Sometime in the late 1990s, House Speaker John Boehner, then chairman of the House GOP Conference, shared with me one of his top political rules of thumb during a cigarette break in the Speaker's Lobby just off the House floor.
Explaining why Republicans had been unusually mum during a debate the Democrats were in the process of losing, Boehner said, "Never attack your opponent when he's in the process of committing suicide."
It made a lot of sense at the time, but it clearly won't be the guiding principle in the 2012 presidential campaign, which is shaping up to be quite a nasty affair. After Republicans committed multiple rhetorical blunders on women's health issues recently, President Obama had a rubbing-it-in fest when he addressed a group of several hundred politically active women on Friday. The GOP's position against requiring coverage of contraception in health plans was especially "illuminating," Obama told the Women's Leadership Forum in Washington, D.C. "It was like being in a time machine," he quipped.
"We've got governors and legislatures across the river in Virginia, up the road in Pennsylvania, all across the country saying that women can't be trusted to make your own decisions. They're pushing and passing bills forcing women to get ultrasounds, even if they don't want one," Obama said, adding, in a reference to a comment by Pennsylvania Gov. Tom Corbett: "If you don't like it, the governor of Pennsylvania said you can 'Close your eyes.' It's appalling, it's offensive, and it's out of touch."
The president's outrage was topped off by a large dollop of sarcasm: "For folks who claim to believe in freedom from government interference, it doesn't seem to bother them when it comes to a woman's health," he said.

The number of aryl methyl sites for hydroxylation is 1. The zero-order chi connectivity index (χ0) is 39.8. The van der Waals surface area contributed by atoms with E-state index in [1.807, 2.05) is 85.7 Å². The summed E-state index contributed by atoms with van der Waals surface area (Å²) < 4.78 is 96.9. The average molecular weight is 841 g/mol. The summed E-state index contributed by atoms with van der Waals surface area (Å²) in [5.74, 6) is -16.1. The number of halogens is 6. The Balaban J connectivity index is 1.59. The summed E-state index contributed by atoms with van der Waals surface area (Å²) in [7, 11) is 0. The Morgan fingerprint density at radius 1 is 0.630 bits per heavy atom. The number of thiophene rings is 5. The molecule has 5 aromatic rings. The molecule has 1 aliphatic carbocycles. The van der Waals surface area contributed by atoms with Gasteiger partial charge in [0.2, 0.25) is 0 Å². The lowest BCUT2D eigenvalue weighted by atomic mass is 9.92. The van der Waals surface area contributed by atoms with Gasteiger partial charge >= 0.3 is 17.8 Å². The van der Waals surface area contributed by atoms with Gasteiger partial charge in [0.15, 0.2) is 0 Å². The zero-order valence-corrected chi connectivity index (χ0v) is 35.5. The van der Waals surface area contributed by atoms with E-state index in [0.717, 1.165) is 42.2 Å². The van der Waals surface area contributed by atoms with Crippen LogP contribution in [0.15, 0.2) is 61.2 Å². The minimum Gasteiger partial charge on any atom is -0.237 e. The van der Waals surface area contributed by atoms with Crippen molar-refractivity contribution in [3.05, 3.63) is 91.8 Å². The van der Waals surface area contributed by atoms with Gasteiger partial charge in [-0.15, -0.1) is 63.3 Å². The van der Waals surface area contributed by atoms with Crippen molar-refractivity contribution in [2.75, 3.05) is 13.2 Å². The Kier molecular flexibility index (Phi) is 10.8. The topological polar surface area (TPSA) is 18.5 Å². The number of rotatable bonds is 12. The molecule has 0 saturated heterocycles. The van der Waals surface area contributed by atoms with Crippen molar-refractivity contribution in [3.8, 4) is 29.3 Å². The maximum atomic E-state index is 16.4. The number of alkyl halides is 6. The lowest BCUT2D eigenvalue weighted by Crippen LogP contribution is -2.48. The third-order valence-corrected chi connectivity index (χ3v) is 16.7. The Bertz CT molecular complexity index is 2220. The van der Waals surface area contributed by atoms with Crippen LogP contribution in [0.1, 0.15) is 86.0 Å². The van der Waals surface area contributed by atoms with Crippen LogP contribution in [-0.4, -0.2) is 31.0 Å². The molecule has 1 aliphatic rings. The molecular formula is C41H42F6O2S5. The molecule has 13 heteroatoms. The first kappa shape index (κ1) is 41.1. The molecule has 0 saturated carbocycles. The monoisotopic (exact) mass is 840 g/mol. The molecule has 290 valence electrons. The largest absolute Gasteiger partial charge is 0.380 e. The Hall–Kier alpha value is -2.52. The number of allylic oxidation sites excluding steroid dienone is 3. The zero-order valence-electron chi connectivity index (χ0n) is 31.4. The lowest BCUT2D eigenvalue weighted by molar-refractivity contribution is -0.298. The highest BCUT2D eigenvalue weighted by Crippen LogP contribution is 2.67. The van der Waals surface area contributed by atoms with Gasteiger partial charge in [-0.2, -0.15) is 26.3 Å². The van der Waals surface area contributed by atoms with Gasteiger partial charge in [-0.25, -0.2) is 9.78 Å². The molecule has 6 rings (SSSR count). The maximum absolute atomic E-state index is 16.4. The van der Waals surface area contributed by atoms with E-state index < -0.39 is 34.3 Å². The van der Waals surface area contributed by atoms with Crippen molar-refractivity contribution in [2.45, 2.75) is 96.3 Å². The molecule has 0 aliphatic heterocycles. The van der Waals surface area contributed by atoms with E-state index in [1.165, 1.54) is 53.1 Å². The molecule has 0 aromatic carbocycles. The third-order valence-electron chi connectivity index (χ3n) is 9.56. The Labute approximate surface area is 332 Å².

It's not as though Obama needed to reassure women he's on their side. Multiple polls show him with a strong lead over Republican challenger Mitt Romney with women. A Quinnipiac poll last week gave the president a whopping 10-point advantage over Romney with that constituency, 49 percent to 39 percent.
"Women's issues are more than a matter of policy," Obama told the audience. "They're economic issues that impact all of us."
On the same day, the White House threatened to veto a bill passed by the House to stop a scheduled increase in student loan rates, charging that Republicans want to pay for the lost revenue by raiding funds from women's health programs. On the House floor, Boehner was beyond livid. Obama himself had proposed cutting the same funds, he said, or rather, shouted. "Now we're going to have a fight over women's health? Gimme a break!"
A break for Republicans? Not likely. Obama has found women's issues to be a very potent political weapon this season, suitable for use against his already prone opponents.
This article is from the archive of our partner National Journal.